Tree Heliotropes are blooming along the coast. They’re not showy flowers but there are lots of them and the bees are all over them.
In a follow up to yesterday’s post, a few close up photos of the flowers, which were very popular with the bees.
When I got home from work yesterday afternoon, the sun was shining, the mock orange was blooming, and the bees were busy. So I took some photos, the last one of which was the top one, which is posted in response to Bushboy’s Last on the Card photo challenge (see more responses here).
That photo is unedited for the challenge, but the bottom one shows how I’d edit it, mostly involving a crop to remove some dead space and put the bee in a better place.
A Sonoran Carpenter Bee forages on purple bougainvillea flowers.
This bee was burrowing in to get what was on offer from a clover flower.
A couple of years ago, a hedge made up of several small coffee plants was planted along the edge of the old homestead. The plants have had mixed success thanks to uncooperative weather and a surfeit of chickens and pigs in the neighborhood.
However, several of the plants have thrived and this year, for the first time, produced blooms. When I noticed them, I immediately walked over and stuck my head down there to see if they had any scent. I didn’t notice much, but what I did notice was a loud buzzing noise and I realized that, scented or not, the bees were having a field day.
So I withdrew my head and took these photos. I’m glad I did because the flowers were short-lived and a couple of days later they were gone.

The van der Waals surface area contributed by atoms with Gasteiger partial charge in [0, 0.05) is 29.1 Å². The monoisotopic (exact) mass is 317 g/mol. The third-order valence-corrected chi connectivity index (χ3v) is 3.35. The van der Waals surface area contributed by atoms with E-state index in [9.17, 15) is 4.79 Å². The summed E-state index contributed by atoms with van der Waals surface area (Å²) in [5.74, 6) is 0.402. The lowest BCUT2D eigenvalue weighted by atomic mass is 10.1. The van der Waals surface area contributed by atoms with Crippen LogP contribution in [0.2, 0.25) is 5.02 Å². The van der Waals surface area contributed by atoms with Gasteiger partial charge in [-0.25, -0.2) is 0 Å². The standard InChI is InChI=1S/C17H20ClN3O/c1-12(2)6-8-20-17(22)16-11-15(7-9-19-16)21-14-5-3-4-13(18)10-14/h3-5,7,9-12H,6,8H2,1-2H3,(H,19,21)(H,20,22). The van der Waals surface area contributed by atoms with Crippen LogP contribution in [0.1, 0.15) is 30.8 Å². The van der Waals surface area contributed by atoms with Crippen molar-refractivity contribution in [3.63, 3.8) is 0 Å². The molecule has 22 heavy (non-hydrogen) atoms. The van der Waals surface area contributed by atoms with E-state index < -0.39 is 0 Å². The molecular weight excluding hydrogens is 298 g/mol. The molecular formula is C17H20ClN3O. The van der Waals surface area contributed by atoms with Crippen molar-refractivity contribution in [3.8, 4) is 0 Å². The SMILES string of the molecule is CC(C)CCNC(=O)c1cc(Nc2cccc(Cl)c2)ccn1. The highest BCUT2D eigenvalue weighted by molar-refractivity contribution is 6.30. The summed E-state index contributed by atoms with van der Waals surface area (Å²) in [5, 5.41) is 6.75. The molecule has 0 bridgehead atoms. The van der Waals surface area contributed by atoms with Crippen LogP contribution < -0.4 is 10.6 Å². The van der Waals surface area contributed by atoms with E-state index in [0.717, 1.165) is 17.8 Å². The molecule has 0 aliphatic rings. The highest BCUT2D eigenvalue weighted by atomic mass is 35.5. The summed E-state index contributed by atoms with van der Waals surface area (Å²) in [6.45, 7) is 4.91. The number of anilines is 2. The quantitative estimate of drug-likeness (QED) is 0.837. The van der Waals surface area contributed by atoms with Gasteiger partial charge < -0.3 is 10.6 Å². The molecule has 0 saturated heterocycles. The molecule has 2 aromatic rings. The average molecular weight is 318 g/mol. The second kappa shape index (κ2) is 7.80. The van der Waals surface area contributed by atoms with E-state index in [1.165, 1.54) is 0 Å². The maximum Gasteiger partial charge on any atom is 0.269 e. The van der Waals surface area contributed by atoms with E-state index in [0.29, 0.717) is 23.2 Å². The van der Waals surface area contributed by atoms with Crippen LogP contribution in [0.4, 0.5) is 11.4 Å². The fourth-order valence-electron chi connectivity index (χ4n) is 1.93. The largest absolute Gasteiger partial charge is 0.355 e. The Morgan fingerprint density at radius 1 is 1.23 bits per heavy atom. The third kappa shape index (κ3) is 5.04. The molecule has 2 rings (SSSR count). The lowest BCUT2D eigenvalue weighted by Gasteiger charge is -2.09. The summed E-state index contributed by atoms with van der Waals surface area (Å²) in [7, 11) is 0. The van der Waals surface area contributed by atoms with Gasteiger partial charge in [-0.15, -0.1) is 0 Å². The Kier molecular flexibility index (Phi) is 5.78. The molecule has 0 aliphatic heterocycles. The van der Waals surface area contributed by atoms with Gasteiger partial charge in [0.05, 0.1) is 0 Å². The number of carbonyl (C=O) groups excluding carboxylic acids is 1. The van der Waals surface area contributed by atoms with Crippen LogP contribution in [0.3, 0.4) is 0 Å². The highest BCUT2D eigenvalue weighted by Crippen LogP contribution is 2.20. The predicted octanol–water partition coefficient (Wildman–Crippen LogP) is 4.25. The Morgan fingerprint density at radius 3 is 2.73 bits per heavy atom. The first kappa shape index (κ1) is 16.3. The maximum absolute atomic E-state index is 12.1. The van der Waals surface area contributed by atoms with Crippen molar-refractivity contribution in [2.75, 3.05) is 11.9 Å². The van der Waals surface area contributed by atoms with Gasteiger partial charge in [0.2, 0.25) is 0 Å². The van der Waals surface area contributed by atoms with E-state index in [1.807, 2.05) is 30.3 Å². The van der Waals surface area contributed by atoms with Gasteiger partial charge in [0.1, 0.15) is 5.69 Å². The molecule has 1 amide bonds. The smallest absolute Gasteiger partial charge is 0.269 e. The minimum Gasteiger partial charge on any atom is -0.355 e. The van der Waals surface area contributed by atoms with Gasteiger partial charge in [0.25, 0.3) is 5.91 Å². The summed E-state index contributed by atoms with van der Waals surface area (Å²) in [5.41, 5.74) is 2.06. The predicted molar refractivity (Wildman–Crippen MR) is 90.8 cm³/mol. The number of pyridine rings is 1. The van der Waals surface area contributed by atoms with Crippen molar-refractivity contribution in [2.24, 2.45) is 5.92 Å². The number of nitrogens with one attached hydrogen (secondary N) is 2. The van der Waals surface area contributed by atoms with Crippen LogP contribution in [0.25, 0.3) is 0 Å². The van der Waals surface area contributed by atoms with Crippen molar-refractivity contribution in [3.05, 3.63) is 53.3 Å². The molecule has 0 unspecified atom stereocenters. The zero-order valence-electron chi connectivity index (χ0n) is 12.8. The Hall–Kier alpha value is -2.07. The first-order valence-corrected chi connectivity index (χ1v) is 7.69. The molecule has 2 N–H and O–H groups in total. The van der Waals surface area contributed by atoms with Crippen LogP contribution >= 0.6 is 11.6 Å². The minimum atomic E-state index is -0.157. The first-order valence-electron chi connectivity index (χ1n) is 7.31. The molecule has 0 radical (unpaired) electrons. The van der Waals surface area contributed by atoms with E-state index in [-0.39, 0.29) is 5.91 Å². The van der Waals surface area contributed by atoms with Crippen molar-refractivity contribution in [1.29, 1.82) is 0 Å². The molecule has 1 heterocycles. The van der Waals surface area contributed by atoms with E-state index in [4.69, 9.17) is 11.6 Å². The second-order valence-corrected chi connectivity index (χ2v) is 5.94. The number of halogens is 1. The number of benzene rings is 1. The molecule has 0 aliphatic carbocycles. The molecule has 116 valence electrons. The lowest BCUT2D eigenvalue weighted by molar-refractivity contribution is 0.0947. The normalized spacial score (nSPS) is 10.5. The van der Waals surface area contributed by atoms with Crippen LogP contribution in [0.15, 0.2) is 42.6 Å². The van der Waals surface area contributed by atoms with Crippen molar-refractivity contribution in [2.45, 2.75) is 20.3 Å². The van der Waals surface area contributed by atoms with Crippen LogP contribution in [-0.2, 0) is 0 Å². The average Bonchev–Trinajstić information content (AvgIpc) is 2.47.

I spotted this shiny creature on the trunk of a mango tree, but wasn’t sure what it was. So I searched online using the striking details – iridescent green, red on legs, Hawaii – and the first result was a post on whatsthatbug.com. It was headlined, ‘Emerald Cockroach Wasp from Hawaii turns Roaches into Zombies!!!’ (link here). That got my attention! Within that posting was a link to a longer post with more details (here).
In brief, the female Emerald Cockroach Wasp (Ampulex compressa) stings a cockroach to temporarily disable its front legs. It does this to buy time to deliver a second sting to a precise spot in the cockroach’s brain that controls the roach’s escape reflex. The roach isn’t paralyzed, but it just stays where it is, that is until the wasp takes it by the antenna and leads its zombie prey back to her burrow. There she lays an egg on the roach, before walling up the burrow’s entrance. Back inside, the roach just waits while the egg hatches and the larva eats its way inside the roach and devours the roach’s organs. Four weeks later, a new wasp emerges from the roach and the burrow.
I was astonished to learn about this, in particular how, for the second sting, the wasp locates the exact spot in the roach’s brain using sensors on the stinger.
The source of the whatsthatbug.com description comes from Carl Zimmer who has a great article here. More information about this remarkable wasp can be found here, here, and here. And finally, a must see video of the wasp in action, including leading the cockroach to its lair, can be seen here.
This week’s Sunday Stills challenge theme is ‘White.’ See more responses here.
In the top photo, frothy surf barrels ashore at Upolu in North Kohala. Below that, a cattle egret surveys the scene in the middle of a water fountain. The third photo shows turbines at Hawi Wind Farm against a backdrop of snowy Mauna Kea. And the bottom photo features a bee collecting on a Maiapilo flower.